WSJM reporter Andrew Green interviewed U.S. Rep. Fred Upton on his healthcare votes and views, including Upton’s vote to repeal the Affordable Care Act known as Obamacare. Upton defends his vote against Obamacare, despite record enrollments in 2018 and polls showing a majority (54%) support Obamacare.
WSJM: It’s been about a year since the vote was taken in the House on what was called by some the Trump Care bill – the replacement for the Affordable Care Act . You voted in favor of that bill. Can you talk to us a bit about that bill and why you voted the way you did?
Rep. Fred Upton: “Well, we had a vote to try and reform the Obamacare bill. Premiums have gone up substantially. I had a couple of lines in the sand that I put out. I wanted to make sure that states like our that expanded Medicaid (under the Affordable Care Act), that those individuals would be protected. And so I worked very closely to make sure that in fact people that were on Medicaid in states where it was expanded were protected. We grandfathered those individuals there. I also was very concerned about some efforts that were gonna to take away pre-existing illnesses. And I passed an amendment that said that if a state for some reason dropped that coverage that we would have a pool a pool to help those – a high risk pool – that would have to start with $6 billion to protect those individuals with any pre-existing illnesses. And that was made part of the bill. And of course, as we know, at the end of the day the Senate failed to pass the bill and so Obamacare remains as it was intended when it passed narrowly in the House in the first year of President Obama’s presidency.”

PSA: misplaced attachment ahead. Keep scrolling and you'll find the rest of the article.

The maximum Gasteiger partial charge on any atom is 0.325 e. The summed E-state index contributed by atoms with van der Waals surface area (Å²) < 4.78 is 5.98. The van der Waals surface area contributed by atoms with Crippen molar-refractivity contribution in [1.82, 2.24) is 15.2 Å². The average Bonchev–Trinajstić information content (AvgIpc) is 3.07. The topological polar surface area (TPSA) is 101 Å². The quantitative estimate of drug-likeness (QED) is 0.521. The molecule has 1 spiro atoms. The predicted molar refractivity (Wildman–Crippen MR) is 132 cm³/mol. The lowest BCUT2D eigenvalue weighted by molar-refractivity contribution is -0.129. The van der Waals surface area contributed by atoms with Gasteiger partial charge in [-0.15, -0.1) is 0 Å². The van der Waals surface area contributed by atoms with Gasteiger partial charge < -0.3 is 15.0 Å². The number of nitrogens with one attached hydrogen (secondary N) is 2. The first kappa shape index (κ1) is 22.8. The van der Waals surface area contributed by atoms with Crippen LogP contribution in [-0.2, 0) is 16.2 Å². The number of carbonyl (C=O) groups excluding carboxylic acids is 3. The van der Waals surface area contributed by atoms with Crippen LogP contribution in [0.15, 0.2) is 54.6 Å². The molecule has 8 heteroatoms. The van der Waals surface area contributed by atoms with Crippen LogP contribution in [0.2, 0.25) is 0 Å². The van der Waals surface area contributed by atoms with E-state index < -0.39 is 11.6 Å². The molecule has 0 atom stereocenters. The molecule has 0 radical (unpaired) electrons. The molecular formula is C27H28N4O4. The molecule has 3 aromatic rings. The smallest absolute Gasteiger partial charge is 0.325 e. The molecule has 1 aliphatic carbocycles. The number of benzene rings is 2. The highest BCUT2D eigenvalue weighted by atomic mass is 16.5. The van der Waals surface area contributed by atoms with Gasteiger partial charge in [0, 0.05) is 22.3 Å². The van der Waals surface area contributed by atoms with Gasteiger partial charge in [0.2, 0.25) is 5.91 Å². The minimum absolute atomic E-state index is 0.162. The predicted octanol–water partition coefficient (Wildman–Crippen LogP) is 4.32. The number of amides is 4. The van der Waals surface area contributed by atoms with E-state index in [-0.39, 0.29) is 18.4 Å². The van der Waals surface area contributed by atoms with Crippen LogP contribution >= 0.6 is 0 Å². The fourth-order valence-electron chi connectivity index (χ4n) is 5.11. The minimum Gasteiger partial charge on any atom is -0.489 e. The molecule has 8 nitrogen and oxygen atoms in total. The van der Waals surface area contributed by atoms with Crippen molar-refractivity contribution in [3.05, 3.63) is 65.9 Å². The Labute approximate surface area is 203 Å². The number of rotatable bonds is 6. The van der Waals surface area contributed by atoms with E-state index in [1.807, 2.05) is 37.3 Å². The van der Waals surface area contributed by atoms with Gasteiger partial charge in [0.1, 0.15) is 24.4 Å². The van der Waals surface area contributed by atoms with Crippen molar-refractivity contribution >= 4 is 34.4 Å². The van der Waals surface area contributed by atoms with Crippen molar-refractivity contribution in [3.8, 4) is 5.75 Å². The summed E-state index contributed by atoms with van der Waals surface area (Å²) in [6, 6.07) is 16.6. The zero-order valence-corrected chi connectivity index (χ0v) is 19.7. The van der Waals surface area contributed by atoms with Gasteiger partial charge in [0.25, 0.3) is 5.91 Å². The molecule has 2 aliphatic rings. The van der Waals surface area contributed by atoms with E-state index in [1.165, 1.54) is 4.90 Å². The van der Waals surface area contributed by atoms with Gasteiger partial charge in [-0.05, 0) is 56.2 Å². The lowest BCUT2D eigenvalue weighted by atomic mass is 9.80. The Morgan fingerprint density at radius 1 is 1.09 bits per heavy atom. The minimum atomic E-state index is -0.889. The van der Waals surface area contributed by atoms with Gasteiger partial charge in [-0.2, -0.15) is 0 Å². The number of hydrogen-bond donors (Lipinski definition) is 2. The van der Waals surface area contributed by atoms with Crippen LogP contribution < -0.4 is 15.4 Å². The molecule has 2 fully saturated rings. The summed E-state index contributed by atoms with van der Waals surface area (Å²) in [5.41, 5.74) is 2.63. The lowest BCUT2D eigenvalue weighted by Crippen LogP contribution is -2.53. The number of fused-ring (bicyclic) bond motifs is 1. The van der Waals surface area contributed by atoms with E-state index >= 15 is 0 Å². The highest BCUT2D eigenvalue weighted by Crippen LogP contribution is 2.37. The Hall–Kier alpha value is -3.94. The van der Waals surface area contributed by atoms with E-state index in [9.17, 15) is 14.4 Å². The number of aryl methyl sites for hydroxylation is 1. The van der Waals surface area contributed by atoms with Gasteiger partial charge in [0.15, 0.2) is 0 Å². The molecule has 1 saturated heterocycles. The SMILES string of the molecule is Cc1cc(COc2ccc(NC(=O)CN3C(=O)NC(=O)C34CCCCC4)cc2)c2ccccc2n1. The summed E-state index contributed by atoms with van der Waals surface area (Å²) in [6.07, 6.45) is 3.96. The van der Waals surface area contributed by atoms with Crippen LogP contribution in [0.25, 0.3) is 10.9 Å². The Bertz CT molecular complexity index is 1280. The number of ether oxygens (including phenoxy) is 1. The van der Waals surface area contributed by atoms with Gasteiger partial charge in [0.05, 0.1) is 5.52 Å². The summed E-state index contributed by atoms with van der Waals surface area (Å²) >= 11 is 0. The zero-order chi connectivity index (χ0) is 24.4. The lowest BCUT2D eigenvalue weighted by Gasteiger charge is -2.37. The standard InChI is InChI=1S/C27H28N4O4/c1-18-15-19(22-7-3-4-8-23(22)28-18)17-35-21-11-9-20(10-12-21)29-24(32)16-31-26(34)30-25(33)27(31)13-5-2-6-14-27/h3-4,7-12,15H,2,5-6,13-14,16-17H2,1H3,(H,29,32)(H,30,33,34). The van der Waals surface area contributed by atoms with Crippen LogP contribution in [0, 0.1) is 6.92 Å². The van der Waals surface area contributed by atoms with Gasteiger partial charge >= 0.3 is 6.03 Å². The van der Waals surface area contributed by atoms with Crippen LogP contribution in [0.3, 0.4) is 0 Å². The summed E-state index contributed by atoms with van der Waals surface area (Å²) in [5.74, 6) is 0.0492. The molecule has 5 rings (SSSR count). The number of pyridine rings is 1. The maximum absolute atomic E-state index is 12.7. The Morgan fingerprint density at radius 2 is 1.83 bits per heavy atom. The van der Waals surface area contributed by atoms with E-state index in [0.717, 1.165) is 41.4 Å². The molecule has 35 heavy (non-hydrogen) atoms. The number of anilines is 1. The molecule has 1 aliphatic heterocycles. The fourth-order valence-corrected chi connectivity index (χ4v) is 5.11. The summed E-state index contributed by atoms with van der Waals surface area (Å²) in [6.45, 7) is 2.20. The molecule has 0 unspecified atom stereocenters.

WSJM: Congressional Budget Office at the time had estimated the plan – what some called the Trump Care plan – would result in about 23 million uninsured over ten years, cutting Medicaid coverage for low-income people.
Upton: Well, again, in Michigan I made the successful point that we should not change Medicaid for those states that expanded it like ours. So we, we protected that in the bill and was able to block efforts that would have eliminated Medicaid for those states where it had been expanded on day one.
WSJM: What about the other states?
Upton: “Well, new states were not gonna be permitted to expand. And now since then – and remember this legislation didn’t pass, didn’t become enacted since then, since June of 2017 or so a couple of states – I know Virginia is one that did expand – I think they expanded Medicaid coverage. For ours, our state has been unchanged in terms of what it did for Medicaid expansion.”
WSJM: All right, now we talked about Obamacare as it’s known – the Affordable Care Act. In your view you’ve told us in the past it’s not working. What do you view are the problems with it?
Upton: “Well, premiums have increased substantially and of course remember this was sold on the idea that you could keep your healthcare plan if you liked it. And of course that did not end up being the case at all. So, we need healthcare reform. There’s no question about it. Efforts to repeal Obamacare are not likely to occur. The Senate didn’t have the votes before and I don’t think that they’ll – you know, that’s no longer an issue. For me, I’d like to see a number of different things. I’d like to see health savings accounts, those encouraged. Not only individuals, but also small businesses in particular to set up savings accounts – health savings account like an IRA for healthcare expenses. We gotta make sure that pre-existing illnesses are covered – something I’ve always believed in. And of course the states run the Medicaid plan. For us here in Michigan Medicaid was expanded (under the Affordable Care Act). And I wanna make sure that those people are protected.”
WSJM: Looking at the Affordable Care Act the Kaiser Family Foundation has said that the number of uninsured in the country has dropped from 48 million before it was passed to 28.6 million now. So are there positives to the Affordable Care Act?
Upton: “Well, there are a lot of weak – you know – unfortunately when Obamacare passed it was not bipartisan. There are a lot of good ideas I think on both sides of the aisle that can be used to improve healthcare. And, you know, it’s pretty apparent that in this Congress it’s not likely to happen.